Muro Ami (reef-hunters) An illegal fishing practice...
Our islands, The Philippines, is surrounded by blue seas, fertile mangroves and enchanting coral reefs... Out of a Philippine population of 80 million, the roughly 25 million fisher folk are among the poorest of the poor, the depend on marine resources... In the Philippines, many children are working in the fishing industry called the Muro Ami fishing industry. This fishing involves a large numbers of swimmers and divers, who move the net with two detachable wings, in order to catch reef fish.
Muro Ami (Reef-Hunters) is a film that depicts one of the worst forms of child labor in the illegal fishing system. Fredo is the ruthless captain of 150 Muro Ami divers. The illegal fishing is done by pounding and crushing corals underwater to scare the fishes and luring them towards the nets. With a high quota to meet, Fredo forces the divers, who consist mostly of children, to accomplish at least eight dives a day to meet their goal before the millennium. Tired and harassed after the burdening task being given to them, the children have to make do in subhuman conditions in the Muro Ami boat, The Aurora. They sleep in rat-infested bunks and are fed only twice a day. Life above the boat is much worse than the suffering the children encounter beneath the sea. For every dive, a child's life is perilously in danger.
The MURO-AMI net is made up of an enormous bag and two wings that each stretches almost three-quarters of a kilometre. The bag net is secured to the seabed by about twenty young divers, youths that free dive to depths of up to eighty feet to attach the net to the seabed. The children swim along the surface, from the end of the wings, carrying 25 metre long 'scarelines' with attached banners and a rock or 'two-eyed' chain as a weight that bangs on the coral reefs, scaring fish from their protective environment, and driving them with the current into the bag net. The divers then dislodge the net from the seabed, removing the rocks, and at the same time detaching the wings, ready to haul the bag with the fish to the surface. The net is cast up to ten times a day, with children spending extended periods in the water, fighting exhaustion and pushing themselves to the limits of their endurance. The work is extremely hazardous, with children diving without protective clothing or gear, except for home made wooden goggles. Every year children lose their lives, their hearing or are maimed.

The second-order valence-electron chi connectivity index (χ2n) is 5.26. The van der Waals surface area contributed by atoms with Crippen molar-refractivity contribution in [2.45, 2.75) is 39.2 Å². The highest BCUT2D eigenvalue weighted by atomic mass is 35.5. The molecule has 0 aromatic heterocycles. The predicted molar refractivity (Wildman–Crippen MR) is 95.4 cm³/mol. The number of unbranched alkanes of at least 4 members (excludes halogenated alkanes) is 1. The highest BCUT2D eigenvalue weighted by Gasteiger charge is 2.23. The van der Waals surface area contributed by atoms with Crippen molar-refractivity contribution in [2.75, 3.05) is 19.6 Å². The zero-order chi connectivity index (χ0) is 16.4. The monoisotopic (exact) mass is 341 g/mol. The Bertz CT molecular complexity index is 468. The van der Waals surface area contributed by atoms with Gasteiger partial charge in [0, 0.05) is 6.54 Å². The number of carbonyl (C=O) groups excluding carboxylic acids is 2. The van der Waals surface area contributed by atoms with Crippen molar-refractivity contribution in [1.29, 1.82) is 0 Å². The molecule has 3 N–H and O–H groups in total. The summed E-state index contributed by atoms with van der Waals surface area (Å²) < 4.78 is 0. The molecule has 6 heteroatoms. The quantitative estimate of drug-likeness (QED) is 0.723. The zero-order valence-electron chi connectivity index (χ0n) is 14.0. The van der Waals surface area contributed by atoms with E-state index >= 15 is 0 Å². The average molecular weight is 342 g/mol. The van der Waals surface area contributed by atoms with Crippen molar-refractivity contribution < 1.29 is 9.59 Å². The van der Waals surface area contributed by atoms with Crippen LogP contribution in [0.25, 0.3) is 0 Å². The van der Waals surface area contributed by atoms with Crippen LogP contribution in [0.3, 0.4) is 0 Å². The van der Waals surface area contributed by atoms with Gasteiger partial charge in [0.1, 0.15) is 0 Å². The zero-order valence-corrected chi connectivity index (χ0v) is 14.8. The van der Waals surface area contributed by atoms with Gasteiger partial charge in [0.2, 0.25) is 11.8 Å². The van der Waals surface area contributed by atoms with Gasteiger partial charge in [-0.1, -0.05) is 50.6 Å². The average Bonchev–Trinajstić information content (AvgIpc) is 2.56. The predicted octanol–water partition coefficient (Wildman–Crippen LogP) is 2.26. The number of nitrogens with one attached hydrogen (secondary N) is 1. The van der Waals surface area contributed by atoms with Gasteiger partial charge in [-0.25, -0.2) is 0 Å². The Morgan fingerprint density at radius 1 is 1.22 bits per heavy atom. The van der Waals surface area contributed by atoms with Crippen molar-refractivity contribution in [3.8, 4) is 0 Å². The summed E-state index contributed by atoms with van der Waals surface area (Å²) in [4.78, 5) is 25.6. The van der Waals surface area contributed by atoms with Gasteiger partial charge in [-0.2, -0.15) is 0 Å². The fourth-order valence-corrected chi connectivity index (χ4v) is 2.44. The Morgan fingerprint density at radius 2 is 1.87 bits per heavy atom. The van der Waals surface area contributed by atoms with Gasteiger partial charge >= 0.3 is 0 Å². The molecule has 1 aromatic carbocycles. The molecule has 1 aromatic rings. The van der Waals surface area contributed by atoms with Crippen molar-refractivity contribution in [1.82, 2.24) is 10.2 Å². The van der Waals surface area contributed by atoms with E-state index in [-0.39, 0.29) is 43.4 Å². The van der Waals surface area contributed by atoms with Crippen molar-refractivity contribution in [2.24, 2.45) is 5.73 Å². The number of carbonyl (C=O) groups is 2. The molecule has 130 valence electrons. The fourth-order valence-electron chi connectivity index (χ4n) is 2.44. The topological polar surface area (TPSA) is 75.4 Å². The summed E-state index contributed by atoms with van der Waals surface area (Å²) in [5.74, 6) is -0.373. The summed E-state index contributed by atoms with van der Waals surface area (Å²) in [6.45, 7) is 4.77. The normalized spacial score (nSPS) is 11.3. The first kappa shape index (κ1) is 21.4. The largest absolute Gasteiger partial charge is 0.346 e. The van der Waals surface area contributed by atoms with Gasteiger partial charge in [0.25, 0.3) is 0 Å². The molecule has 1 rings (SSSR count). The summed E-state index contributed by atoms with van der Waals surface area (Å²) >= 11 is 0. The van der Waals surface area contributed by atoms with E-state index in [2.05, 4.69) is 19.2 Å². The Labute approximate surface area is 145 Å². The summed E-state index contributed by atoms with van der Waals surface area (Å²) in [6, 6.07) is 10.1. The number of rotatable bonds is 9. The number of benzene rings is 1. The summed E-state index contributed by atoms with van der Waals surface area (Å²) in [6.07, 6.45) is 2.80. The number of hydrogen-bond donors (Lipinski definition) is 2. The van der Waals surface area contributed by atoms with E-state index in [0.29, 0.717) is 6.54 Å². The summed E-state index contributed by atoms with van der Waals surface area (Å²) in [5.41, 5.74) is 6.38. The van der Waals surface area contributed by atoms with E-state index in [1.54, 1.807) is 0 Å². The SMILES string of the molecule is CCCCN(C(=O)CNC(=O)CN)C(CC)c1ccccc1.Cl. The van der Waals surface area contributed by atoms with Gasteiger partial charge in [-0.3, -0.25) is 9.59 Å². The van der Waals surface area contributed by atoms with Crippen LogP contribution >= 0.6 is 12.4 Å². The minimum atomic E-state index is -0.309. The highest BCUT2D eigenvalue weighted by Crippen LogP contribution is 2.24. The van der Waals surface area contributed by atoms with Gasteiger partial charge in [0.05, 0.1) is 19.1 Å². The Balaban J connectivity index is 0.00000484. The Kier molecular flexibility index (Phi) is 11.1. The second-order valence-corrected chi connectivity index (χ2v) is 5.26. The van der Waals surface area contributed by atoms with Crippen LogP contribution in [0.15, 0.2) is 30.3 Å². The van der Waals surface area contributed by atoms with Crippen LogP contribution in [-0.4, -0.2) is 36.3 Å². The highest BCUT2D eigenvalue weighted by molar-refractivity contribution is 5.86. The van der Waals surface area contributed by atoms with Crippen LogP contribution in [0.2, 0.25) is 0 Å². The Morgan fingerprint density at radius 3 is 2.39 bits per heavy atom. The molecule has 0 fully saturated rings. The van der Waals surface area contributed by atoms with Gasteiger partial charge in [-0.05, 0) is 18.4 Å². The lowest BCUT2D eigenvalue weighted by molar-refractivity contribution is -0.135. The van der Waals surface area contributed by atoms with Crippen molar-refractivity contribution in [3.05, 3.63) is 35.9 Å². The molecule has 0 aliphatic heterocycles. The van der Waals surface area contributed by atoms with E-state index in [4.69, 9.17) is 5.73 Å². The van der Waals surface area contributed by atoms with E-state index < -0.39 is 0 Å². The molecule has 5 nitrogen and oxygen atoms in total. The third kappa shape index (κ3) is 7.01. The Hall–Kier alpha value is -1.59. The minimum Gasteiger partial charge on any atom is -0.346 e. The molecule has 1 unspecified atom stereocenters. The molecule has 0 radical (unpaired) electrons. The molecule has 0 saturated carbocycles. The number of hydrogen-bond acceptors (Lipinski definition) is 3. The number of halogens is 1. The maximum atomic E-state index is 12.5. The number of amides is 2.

Today, fishermen sail far and often stay long in the sea to be able to
bring home anything. And the net is sometimes more than what they need. Dynamites, molotov cocktails and cyanide are oftenly used.
But others use something else. They use young enslaved boys who are usually brought home dead along with their with their catch like
Jingo,14, Asmi's grandson, a victim of muro ami and who now lies
lifeless under the eyes of few relatives holding vigil here.
It is no secret that the illegal fishing practice muro ami is widely
practiced here and in many parts of the country. The practice requires children to dive to often dangerous depths to pound the easily broken corals with rocks or pipes to scare fish into a large waiting net.
Young divers often drown and the coral reefs become devastated.
A similar fishing process which is as destructive and as dangerous is
called the paaling where young divers are required to use hoses attached to a surface air compressor to form a virtual bubble curtain which forces fish out into the nets. Typically, a paaling operation uses 4 boats, each carrying 25 divers.
Muro ami was banned in 1986 after a national outcry when bodies of 100 Muro-ami victims, mostly children who were unable to escape from the nets after diving, were found in a graveyard along the shores of Panlaitan Island in Busuanga of this province.
Philippine law prohibits any employment of children under age of fifteen that separate them from family and school... Thank you and MABUHAY! :D
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Negros Oriental, Philippines